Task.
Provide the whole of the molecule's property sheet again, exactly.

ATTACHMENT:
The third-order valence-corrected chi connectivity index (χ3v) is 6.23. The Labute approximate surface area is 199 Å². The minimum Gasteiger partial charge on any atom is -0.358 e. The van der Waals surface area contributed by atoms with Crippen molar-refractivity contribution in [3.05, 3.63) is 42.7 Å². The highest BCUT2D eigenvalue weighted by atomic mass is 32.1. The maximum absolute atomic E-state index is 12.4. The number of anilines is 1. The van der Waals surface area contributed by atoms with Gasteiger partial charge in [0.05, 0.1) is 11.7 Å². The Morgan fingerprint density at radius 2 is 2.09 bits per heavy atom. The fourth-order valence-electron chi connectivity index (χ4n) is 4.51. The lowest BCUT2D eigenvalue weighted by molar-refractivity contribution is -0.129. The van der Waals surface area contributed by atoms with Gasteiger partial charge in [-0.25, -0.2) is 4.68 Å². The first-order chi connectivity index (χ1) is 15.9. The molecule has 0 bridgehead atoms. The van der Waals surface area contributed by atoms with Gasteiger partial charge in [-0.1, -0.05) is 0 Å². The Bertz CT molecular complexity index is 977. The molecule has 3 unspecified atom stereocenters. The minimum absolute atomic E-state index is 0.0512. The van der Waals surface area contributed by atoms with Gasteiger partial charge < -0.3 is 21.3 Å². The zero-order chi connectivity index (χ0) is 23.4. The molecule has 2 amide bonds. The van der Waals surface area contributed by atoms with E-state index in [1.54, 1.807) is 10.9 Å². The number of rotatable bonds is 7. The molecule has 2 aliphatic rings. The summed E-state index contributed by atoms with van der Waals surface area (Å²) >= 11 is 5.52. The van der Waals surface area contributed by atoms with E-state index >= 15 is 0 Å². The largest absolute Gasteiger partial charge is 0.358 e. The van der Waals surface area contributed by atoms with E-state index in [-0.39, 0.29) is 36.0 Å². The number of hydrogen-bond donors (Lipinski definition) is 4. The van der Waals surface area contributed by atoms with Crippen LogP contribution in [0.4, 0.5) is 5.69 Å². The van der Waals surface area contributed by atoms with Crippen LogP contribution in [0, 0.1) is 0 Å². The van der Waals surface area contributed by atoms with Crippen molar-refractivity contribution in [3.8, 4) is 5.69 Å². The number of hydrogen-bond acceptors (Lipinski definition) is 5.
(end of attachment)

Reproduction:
The third-order valence-corrected chi connectivity index (χ3v) is 6.23. The Labute approximate surface area is 199 Å². The minimum Gasteiger partial charge on any atom is -0.358 e. The van der Waals surface area contributed by atoms with Crippen molar-refractivity contribution in [3.05, 3.63) is 42.7 Å². The highest BCUT2D eigenvalue weighted by atomic mass is 32.1. The maximum absolute atomic E-state index is 12.4. The number of anilines is 1. The van der Waals surface area contributed by atoms with Gasteiger partial charge in [0.05, 0.1) is 11.7 Å². The Morgan fingerprint density at radius 2 is 2.09 bits per heavy atom. The fourth-order valence-electron chi connectivity index (χ4n) is 4.51. The lowest BCUT2D eigenvalue weighted by molar-refractivity contribution is -0.129. The van der Waals surface area contributed by atoms with Gasteiger partial charge in [-0.25, -0.2) is 4.68 Å². The first-order chi connectivity index (χ1) is 15.9. The molecule has 0 bridgehead atoms. The van der Waals surface area contributed by atoms with Gasteiger partial charge in [-0.1, -0.05) is 0 Å². The Bertz CT molecular complexity index is 977. The molecule has 3 unspecified atom stereocenters. The minimum absolute atomic E-state index is 0.0512. The van der Waals surface area contributed by atoms with Gasteiger partial charge < -0.3 is 21.3 Å². The zero-order chi connectivity index (χ0) is 23.4. The molecule has 2 amide bonds. The van der Waals surface area contributed by atoms with E-state index in [1.54, 1.807) is 10.9 Å². The number of rotatable bonds is 7. The molecule has 2 aliphatic rings. The summed E-state index contributed by atoms with van der Waals surface area (Å²) >= 11 is 5.52. The van der Waals surface area contributed by atoms with E-state index >= 15 is 0 Å². The largest absolute Gasteiger partial charge is 0.358 e. The van der Waals surface area contributed by atoms with E-state index in [-0.39, 0.29) is 36.0 Å². The number of hydrogen-bond donors (Lipinski definition) is 4. The van der Waals surface area contributed by atoms with Crippen LogP contribution in [0.4, 0.5) is 5.69 Å². The van der Waals surface area contributed by atoms with Crippen LogP contribution in [0, 0.1) is 0 Å². The van der Waals surface area contributed by atoms with Crippen molar-refractivity contribution in [3.8, 4) is 5.69 Å². The number of hydrogen-bond acceptors (Lipinski definition) is 5.